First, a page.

In the nearly nine years I’ve led the Food and Grocery Council, I’ve become increasingly concerned about the quality of some academic research being published about the food industry. I’m sure we’d get better outcomes if there were clearer lines between what’s good science that adds value to solving a societal issue, and what’s activist research designed to be part of a campaign.

So often there’s a glaring gap between what the research says and the strong-language press statements designed to grab a headline.
One example last year claimed that 66 per cent of advertising during children’s after-school TV viewing was for unhealthy food. The problem was the data was from 2007, when the advertisements were “videotaped”! Useful at the time but hardly applicable nine years later.

Another, on advertising to children in magazines, created the impression food companies were recklessly targeting kids. The fine print revealed the academics were counting Woman’s Day, Woman’s Weekly, and even Sky Television’s Skywatch as children’s media!
Despite FGC pointing out those flaws, the misleading claims keep coming.

The latest is a study by Otago and Auckland University researchers that had 168 children wear cameras around their necks to record what they saw. The researchers claimed the data showed the children were “frequently exposed, across multiple settings, to marketing of non-core foods not recommended to be marketed to children”.

They said the way to reduce this exposure was by taxing sugary drinks and regulating ‘junk’ food marketing and what foods can be sold in schools.

But a close look at the study shows it provides very little data useful to inform policy or encourage change to reduce childhood obesity rates.

For a start, they counted as advertisements the number of food wrappers the children saw! It’s hardly surprising they were the main images captured by the cameras, but that’s deliberately misleading people into believing packaging exists solely for marketing purposes, and that’s completely untrue.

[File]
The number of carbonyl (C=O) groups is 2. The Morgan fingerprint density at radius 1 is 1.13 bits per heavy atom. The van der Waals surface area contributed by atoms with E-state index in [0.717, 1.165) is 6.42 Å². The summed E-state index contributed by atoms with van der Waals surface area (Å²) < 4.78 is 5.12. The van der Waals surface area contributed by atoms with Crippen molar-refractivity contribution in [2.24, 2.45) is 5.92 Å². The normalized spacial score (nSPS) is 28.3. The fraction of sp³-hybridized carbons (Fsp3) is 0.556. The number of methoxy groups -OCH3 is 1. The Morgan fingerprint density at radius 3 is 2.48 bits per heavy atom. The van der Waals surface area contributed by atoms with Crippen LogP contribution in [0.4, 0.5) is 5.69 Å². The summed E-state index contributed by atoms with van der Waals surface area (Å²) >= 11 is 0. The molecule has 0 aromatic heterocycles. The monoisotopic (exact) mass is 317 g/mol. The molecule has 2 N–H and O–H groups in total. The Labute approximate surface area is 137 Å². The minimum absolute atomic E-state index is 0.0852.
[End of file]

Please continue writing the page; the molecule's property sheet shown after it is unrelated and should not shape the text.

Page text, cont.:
The main purpose of food packaging is to provide a safe product, ensuring it’s fit for consumption. It also provides vital safety information, such as allergen labelling and additional mandatory nutrition labelling.

I think most would agree the mere existence of a product on a store shelf is not an advertisement.

The study also uses as a basis for its conclusions that 52% per cent of “exposures” of non-core (not every-day) food occurred at school or at home. Most would agree that’s not ‘marketing’, and to request government regulation on it makes no sense. Governments can’t regulate kitchen cupboards.

Most people would sensibly ask “did the company (or distributor) place that product there?” If the answer is “no”, then it’s not commonly viewed as marketing. We can’t go around asking the government to regulate the behaviour of our neighbours for fear our children might see them having a party in the back yard with undesirable food and drink items!

In addition, the study’s use of terms such as ‘core’ and ‘non-core’ foods is not aligned with New Zealand’s national dietary guidelines. Calls for healthy eating advice or government interventions are strongly encouraged to align with dietary guidelines, which place high emphasis on whole foods such as fruits, vegetables, whole grains, cereals, meat, fish, and dairy. Packaged foods are just one part of a diet. Yet this paper didn’t consider these foods at all.

Where was the analysis of exposure to all foods? How many times did the children see others eat a salad sandwich? If a child eats a banana in the playground should we not be applauding the clever marketing of the fresh produce industry? In the home, did the camera glimpse a fruit bowl, or milk in the fridge door – if so, how many times?

This is where this study is unbalanced. These values would give real results and true context to the issue of children’s exposure to foods, and would enable more accurate assessment of problem areas, which would inform more effective solutions for obesity.

It’s disappointing to see public money supporting research that uses poor and inconsistent definitions. It leads to results that don’t clearly outline or quantify problem areas that can be targeted for effective change.

(originally published in FMCG Business)